Page last updated at 15:43 GMT, Friday, 17 July 2009 16:43 UK

Ex-royal officer guilty of scam


The BBC's Colette McBeth spoke to Paul Page's wife after the ruling

A former royal protection officer is facing jail after being convicted of a £3m betting and property scam.

Paul Page, 38, of Grays, Essex, conned colleagues and others to fund a life of luxury and a gambling addiction.

The father of five was found guilty of fraud, but cleared of intimidation, and will be sentenced on 30 July.

During his trial at Southwark Crown Court, he claimed colleagues played poker for cash and traded porn in breaks during Buckingham Palace shifts.

Page's barrister John Cooper, who withdrew from the case during the trial leaving Page representing himself, had suggested that Royalty Protection officers posed for pictures on the Queen's throne, and traded pornography at royal palaces.

'Rampant deceit'

He said they handled firearms while drunk, sold steroids, slept on duty, ran gambling rings and smuggled "uninvited and unvetted" friends to royal garden parties.

But the "pie in the sky" claims were dismissed by prosecuting QC Douglas Day as "nothing more than diversionary tactics" designed to cloud his "blatant dishonesty".

The ability to inspire confidence and to sound plausible even when telling the most outlandish lies was very much Mr Page's stock in trade
Douglas Day QC

Page was told by Judge Geoffrey Rivlin that he faced a "substantial sentence of imprisonment".

"But then I think you already know that," said the judge.

Many of Page's 57 "innocent dupes" included police officers guarding the Queen, the trial heard.

He spent years defrauding his associates and friends out of their life savings, redundancy cash, pension pay-outs, retirement money and loans.

The court heard some were pushed to the brink of financial ruin by his "rampant deceit" and several saw their marriages crumble under the stress.

All thought they were investing in a thriving property development company, the jury heard.

Their money funded Page's expensive lifestyle and gambling addiction, paid debts and kept afloat his ailing "Currency Club" investment scheme.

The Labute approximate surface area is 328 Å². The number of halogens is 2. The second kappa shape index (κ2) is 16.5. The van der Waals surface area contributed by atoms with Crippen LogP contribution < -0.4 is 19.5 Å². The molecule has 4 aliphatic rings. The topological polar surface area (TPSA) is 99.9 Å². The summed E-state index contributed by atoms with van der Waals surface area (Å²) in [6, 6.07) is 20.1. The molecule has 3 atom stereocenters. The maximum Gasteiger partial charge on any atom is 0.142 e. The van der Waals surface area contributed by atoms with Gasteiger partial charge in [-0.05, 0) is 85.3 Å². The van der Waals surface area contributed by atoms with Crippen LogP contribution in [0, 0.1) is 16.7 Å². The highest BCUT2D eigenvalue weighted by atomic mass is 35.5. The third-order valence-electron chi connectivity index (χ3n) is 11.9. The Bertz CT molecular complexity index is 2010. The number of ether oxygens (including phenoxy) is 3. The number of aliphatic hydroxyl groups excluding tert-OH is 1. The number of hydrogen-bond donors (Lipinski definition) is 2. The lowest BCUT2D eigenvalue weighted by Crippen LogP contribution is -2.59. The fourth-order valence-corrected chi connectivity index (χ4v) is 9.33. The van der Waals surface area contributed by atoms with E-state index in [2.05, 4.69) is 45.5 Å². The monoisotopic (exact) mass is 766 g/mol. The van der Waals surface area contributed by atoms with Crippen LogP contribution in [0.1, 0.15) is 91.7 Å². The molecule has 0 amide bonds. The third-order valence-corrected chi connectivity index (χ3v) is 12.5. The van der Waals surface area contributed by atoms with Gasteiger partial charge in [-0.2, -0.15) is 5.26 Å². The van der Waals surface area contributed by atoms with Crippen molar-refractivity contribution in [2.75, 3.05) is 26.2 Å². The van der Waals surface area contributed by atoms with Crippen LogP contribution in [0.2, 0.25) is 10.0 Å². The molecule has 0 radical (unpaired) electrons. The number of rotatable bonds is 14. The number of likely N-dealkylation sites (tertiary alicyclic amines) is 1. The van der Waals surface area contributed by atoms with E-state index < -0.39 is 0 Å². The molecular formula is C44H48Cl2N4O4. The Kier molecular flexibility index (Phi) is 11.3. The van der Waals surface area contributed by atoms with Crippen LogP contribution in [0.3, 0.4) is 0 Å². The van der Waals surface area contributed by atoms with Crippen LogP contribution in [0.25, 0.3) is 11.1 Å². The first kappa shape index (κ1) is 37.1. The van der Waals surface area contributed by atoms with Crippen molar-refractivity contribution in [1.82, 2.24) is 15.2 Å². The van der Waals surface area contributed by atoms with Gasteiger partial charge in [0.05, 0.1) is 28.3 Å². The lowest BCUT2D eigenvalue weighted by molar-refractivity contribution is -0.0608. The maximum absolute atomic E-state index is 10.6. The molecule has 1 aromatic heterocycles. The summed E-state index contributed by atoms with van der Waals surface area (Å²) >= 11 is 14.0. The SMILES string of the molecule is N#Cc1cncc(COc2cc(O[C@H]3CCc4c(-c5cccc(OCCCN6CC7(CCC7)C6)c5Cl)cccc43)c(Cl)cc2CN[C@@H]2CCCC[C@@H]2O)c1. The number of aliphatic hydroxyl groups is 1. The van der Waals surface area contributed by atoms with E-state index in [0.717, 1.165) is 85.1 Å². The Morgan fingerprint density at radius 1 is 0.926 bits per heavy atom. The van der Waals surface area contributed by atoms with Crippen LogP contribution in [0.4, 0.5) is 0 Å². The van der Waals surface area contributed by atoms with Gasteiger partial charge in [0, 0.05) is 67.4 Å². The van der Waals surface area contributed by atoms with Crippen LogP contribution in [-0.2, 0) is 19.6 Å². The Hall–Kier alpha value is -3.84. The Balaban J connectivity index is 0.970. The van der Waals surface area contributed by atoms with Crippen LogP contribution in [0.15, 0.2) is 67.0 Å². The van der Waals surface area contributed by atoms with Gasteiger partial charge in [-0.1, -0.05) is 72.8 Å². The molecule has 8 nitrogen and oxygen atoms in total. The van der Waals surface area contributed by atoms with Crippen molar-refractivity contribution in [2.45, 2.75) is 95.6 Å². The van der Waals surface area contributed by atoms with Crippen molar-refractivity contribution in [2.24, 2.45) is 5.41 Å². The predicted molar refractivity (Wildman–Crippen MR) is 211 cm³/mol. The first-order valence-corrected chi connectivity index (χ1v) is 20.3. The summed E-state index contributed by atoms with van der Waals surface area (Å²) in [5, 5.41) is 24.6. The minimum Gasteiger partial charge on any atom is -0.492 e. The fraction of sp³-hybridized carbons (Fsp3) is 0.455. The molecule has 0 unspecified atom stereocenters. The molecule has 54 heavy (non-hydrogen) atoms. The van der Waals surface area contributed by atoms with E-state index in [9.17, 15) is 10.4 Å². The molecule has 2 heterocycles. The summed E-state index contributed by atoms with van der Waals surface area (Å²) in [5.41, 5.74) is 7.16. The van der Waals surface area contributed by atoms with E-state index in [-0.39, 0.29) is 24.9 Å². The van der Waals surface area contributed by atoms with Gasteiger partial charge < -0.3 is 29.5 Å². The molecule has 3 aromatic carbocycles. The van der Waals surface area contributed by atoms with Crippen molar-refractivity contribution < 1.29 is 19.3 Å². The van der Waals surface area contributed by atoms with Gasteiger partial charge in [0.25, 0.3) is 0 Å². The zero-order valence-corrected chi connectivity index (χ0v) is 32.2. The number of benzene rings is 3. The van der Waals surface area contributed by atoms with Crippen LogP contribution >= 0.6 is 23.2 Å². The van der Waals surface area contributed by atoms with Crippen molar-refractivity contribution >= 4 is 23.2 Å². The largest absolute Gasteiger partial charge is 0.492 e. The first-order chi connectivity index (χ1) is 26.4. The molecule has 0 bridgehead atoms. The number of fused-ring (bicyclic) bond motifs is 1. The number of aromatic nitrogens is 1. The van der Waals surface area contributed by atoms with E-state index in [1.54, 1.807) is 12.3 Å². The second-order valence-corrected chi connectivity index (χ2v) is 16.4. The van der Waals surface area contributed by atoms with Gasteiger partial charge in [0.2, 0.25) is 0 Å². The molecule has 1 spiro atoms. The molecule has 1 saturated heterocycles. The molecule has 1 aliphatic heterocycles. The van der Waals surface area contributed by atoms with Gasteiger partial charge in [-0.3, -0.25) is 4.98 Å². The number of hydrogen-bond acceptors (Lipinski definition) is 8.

"The ability to inspire confidence and to sound plausible even when telling the most outlandish lies was very much Mr Page's stock in trade," said Douglas Day QC, prosecuting.

'No money left'

Victims, who were promised returns as high as 120% and plied with glossy brochures filled with "lie after lie", said Page was "charismatic, plausible and persuasive".

They told the court he played on their sympathy to avoid returning their money, including inventing the deaths of several relatives. His father "died" three times, he pretended he had been burgled and claimed that a tarantula had infected his eye.

One victim was his best man Fahim Baree, a travel agent who remortgaged his mother's house, handed over £190,000 and introduced others to his friend.

The jury convicted Page on Thursday of fraudulent trading between 2003 and 2006, but the decision could not be reported because of legal reasons involving a second count of intimidating Mr Baree.

After a further deliberations on Friday, Page was cleared of that count.

Last month Page's wife Laura, 42, was cleared of all wrongdoing after being accused of helping her husband launder money defrauded from friends and colleagues.

She was also cleared of intimidating and threatening to kill one of their victims after he spoke to police.

She sobbed as the unanimous verdict was returned and her husband was remanded in custody.

The judge said there would be no confiscation hearing "because there is no money left".

Page joined Essex Police in 1992, moved to the Met three years later and then transferred to SO14, the Royalty Protection Command, in 1998.

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